Image courtesy of Tennessee Valley Authority.
Nuclear power generates about one-fifth of all electricity in the United States, but it’s had a rough 40 years or so. Between high upfront costs for installation, complicated permitting, rare but dramatic accidents, and general NIMBY, development of new U.S. nuclear facilities all but halted in the last part of the twentieth century. But that might be changing. In the news this week: new nuclear projects in the Southeast, new nuke-supporting policy in New York, and small modular reactors unveiling some of their secrets. It’s a physics-filled news update from Advanced Energy Perspectives.
The Tennessee Valley Authority is doing final tests on Watts Bar 2, which, when it comes into commercial operation at summer’s end, will be the first new reactor in the United States since Watts Bar 1 came online in 1996. Last week, a major milestone in testing: the Watts Bar 2 reactor reached 75% reactor power, then operators deliberately lowered the generation level to 30%, and then a deliberate and successful shutdown.
Watts Bar unit 2 actually began construction in 1973, with work halted for significant periods in the interim, both for safety concerns and economics. The latest round of construction kicked off again in 2007, and the reactor first came online in May. TVA is cutting no corners. The testing process is slow: ramping up the reactor bit by bit before beginning shut down protocols. Watts Bar 2 also features the FLEX system developed by the nuclear industry in response to Nuclear Regulatory Commission’s Fukushima task force. FLEX involves additional backup power and emergency equipment protecting against a major disruption threatening the cooling system.
In Georgia, more signs of the long-promised nuclear renaissance. As we reported last week, state regulators gave Georgia Power Co. permission to start laying groundwork for a new nuclear facility south of Columbus in rural Stewart County.
Public Service Commission staff had recommended putting off the decision until 2019 but, in light of what the Atlanta Business Chronicle characterized as “growing pressure from the federal government on states to reduce carbon emissions from coal-burning power plants coupled with the volatility of natural gas prices,” the Commission voted to let Georgia Power go ahead with preliminary site work and licensing now.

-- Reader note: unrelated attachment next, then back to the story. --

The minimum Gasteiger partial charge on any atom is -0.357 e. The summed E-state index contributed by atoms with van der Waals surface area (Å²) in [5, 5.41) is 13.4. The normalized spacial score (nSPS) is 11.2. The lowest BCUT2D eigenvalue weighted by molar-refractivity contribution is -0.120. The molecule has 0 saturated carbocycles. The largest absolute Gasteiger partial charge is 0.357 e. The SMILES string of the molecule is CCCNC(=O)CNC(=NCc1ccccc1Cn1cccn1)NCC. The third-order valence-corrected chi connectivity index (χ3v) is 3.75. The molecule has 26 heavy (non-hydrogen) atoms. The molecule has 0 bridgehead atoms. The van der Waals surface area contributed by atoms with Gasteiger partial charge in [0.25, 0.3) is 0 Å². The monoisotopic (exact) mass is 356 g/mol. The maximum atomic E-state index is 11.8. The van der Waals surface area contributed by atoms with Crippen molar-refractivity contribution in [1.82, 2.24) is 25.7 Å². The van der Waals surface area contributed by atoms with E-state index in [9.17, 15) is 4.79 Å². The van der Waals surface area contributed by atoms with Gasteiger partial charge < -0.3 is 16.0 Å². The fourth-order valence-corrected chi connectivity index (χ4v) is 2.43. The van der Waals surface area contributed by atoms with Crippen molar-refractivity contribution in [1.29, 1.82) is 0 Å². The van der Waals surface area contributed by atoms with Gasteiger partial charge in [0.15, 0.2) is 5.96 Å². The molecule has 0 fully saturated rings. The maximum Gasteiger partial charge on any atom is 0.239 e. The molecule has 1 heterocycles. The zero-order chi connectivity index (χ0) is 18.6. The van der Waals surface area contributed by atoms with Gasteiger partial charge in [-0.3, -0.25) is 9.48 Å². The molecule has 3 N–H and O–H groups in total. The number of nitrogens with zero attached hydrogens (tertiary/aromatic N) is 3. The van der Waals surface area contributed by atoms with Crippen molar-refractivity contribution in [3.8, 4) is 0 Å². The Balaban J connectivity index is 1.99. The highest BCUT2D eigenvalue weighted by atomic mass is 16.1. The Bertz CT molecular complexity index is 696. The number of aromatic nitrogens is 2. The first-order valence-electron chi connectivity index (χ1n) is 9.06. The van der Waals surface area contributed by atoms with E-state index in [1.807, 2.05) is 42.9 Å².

“If we’re going to close coal plants and add renewables, we have to add more base-load [capacity],” said Commissioner Tim Echols. “It has to be carbon-free nuclear power.”
New York certainly thinks so. Earlier this month the New York PSC approved a clean energy standard of 50% renewable energy by 2030 that includes guaranteed income for nuclear power plants. The subsidies for three aging upstate plants use a formula outlined by Utility Dive as “based on expected power costs and the social price on carbon” federal agencies use. Basically, the PSC has decided to consider the positive externalities of nuclear energy – a reliable energy source that does not produce any emissions or pollutants, including greenhouse gases – at least while renewable energy capacity is built up. This is something that owners of existing nuclear plants, challenged by competition from low-priced natural gas, have been calling for, though mostly to no avail – until now.
Already this policy has borne fruit. Exelon has entered into an agreement to purchase the James A. FitzPatrick nuclear power plant located in Scriba, in upstate New York, which Entergy hadplanned to retire later this year or early next year if it couldn’t find a buyer. With the PSC’s decision to guarantee the plant’s ability to generate revenue, Exelon was ready to make a deal.
The $110 million price tag may turn out to be a screaming deal for Exelon. The plant does need to be refueled next year, which will cost money, but it’s nothing like the billions usually necessary to start up a nuclear plant. The Watts Bar 2 reactor, for instance, cost $4.7 billion to build, and that’s about half of what similar nuclear plants will cost in Georgia and South Carolina. But with New York’s commitment to keep its nukes going, that $110 million investment could pay off, at least through 2029.
Exelon’s CEO and President Chris Crane sure thinks so. “We are pleased to have reached an agreement for the continued operation of FitzPatrick,” Crane said in a statement. “We look forward to bringing FitzPatrick’s highly-skilled team of professionals into the Exelon Generation nuclear program, and to continue delivering to New York the environmental, economic and grid reliability benefits of this important energy asset.”
On the other end of the nuclear generation scale, small nuclear reactors are continuing to seek a spot in the market. TVA submitted the first-ever permit to locate a small modular reactor (SMR)near the Clinch River earlier this summer. Transatomic, one of the companies offering SMR designs, recently released a white paper detailing the design of their reactor. “This design is the result of years of open, clearly communicated scientific progress,” said Dr. Leslie Dewan, Transatomic’s CEO. “Our research has demonstrated many-fold increases in fuel efficiency over existing technologies, and we’re really excited about the next steps in our development process.”
As Penn State professor Edward Klevans wrote in an Op-Ed for the Pittsburgh Post-Gazette this week, “there is an overwhelming case for continued reliance on, and expansion of, America’s nuclear energy infrastructure.”
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